Participate in a conversation with prominent Tacoma community members that reflects on the legacy of racism, a recurring theme in the exhibition 30 Americans. Panelists will consider how racism has affected the art world, our local community, and current social and political positioning in America.
Moderator: Tacoma Mayor Marilyn Strickland
- Dr. Gregory Christopher, Pastor at Shiloh Baptist Church of Tacoma
- Serenity Wise, Director of Community Engagement at Northwest African American Museum in Seattle
- Harold Moss, a longtime Tacoma City Council member and the first African American mayor of Tacoma
This program is part of our Free Third Thursdays.
Mayor Marilyn Strickland has been the Mayor of Tacoma since January 2010. She’s a graduate of the University of Washington and holds a Master’s degree in business administration from Clark-Atlanta University.
The Mayor is passionate about creating family-wage jobs by improving education and workforce training, promoting entrepreneurship, investing in transportation and attracting international investment. Prior to elected office, she worked in both the private and public sectors. Mayor Strickland’s regional and national board leadership includes Sound Transit, the U.S. Conference of Mayors and the Democratic Mayors Association. Strickland has appeared on Meet the Press, NPR, and is a trustee with the Urban Land Institute. She has been recognized by the National League of Cities Women in Municipal Government for outstanding local leadership and was recognized as the 2015 Washington Trade Hero by the Washington Council on International Trade.
Serenity Wise is a Tacoma native and has worked in public health and in various art institutions in the United States, the United Kingdom, and in Singapore. She is also a board member for MAVIN foundation, a nonprofit organization dedicated to raise awareness about the experiences of mixed heritage and multiracial people and families. With a foot in the arts and a foot in social justice, Serenity’s mission is to use art for social change. Serenity holds a Bachelor of Arts from the Evergreen State College, and a Postgraduate Diploma and Master of Arts from the University of London.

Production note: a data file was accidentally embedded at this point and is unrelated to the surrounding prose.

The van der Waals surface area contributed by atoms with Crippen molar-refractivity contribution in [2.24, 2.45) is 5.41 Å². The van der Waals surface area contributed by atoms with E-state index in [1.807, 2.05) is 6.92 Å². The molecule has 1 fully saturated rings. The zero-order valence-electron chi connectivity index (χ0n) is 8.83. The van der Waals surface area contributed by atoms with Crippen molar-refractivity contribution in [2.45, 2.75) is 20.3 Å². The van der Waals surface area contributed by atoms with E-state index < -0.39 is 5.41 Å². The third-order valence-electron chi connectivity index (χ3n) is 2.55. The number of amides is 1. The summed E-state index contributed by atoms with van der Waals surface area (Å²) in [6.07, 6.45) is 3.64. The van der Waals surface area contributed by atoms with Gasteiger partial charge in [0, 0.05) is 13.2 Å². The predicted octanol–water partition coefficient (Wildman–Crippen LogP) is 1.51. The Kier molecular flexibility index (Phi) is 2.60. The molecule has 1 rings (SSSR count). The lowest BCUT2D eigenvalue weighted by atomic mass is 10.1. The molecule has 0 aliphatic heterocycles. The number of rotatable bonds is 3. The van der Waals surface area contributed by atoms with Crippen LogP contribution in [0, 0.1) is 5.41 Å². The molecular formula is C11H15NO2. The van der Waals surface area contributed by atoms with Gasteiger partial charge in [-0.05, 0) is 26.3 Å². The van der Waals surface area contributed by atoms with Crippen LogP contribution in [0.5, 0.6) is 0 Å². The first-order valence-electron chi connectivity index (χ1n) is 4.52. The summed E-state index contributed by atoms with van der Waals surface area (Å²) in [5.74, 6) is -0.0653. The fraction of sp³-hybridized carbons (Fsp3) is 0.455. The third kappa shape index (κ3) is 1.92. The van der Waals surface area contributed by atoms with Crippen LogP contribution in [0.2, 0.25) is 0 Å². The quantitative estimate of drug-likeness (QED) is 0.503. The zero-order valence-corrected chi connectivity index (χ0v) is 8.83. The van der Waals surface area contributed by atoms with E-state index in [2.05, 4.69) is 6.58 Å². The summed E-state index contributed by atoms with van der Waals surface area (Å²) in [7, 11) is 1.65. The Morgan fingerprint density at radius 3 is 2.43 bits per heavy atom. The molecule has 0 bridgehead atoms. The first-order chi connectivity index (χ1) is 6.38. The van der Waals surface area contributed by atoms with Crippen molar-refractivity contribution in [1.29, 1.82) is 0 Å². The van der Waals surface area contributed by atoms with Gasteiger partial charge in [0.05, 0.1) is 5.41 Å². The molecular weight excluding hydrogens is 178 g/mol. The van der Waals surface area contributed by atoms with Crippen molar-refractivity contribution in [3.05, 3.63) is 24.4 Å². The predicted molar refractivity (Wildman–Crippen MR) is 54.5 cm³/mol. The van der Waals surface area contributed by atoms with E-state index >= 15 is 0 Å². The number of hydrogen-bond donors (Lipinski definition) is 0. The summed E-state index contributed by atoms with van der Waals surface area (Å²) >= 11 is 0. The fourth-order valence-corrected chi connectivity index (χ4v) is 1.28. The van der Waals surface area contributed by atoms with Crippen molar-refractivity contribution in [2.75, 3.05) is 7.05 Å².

Pastor Gregory Christopher was born in Chicago, Illinois but grew up in Shreveport, Louisiana. In 1989, Minister Christopher announced his calling to the Ministry under the Pastoral leadership of Pastor Lonnie Brown, at The Body of Christ Christian Church in Tacoma, Washington.
Pastor Christopher is the current President of the Tacoma Branch of the NAACP, a member of the Tacoma Black Collective, and is on the board of the Tacoma Urban League. He has earned a Doctorate of Ministry and a Master of Theology and has been a minister for more than 20 years. He is currently the Pastor of Shiloh Baptist Church.
Harold Moss has resided in Tacoma for sixty plus years. He served the City of Tacoma as a Councilmember for more than 13 years and as its Mayor for two years. Harold was elected to the Pierce County Council in 1996 where he served two four-year terms. He was elected Chair of the Council for an unprecedented, three consecutive years. He was elected President of the Washington State Association of Counties in 2003.
He wrote the grant and supervised the construction of the Tacoma Urban League building. This was the first office building owned by an Urban League in the nation. He is a past president of the Tacoma Branch of the NAACP. Harold received an honorary Doctor of Laws, degree from the University of Puget Sound, 2009. He retired from public service in 2004; however he and his wife, Genie, continue their involvement in lots of civic and social activities.
Glenn Ligon, America, 2008. Neon sign and paint, Edition of 1 plus AP, 24 × 168 inches. Courtesy of the Rubell Family Collection. A group of30 Americans artists, left to right: Rashid Johnson, Nick Cave, Kalup Linzy, Jeff Sonhouse, Lorna Simpson, Carrie Mae Weems, Barkley L. Hendricks, Hank Willis Thomas (front row), Xaviera Simmons, Purvis Young, John Bankston, Nina Chanel Abney, Henry Taylor, Mickalene Thomas (front row), Kerry James Marshall, and Shinique Smith. Photo credit: Kwaku Alston.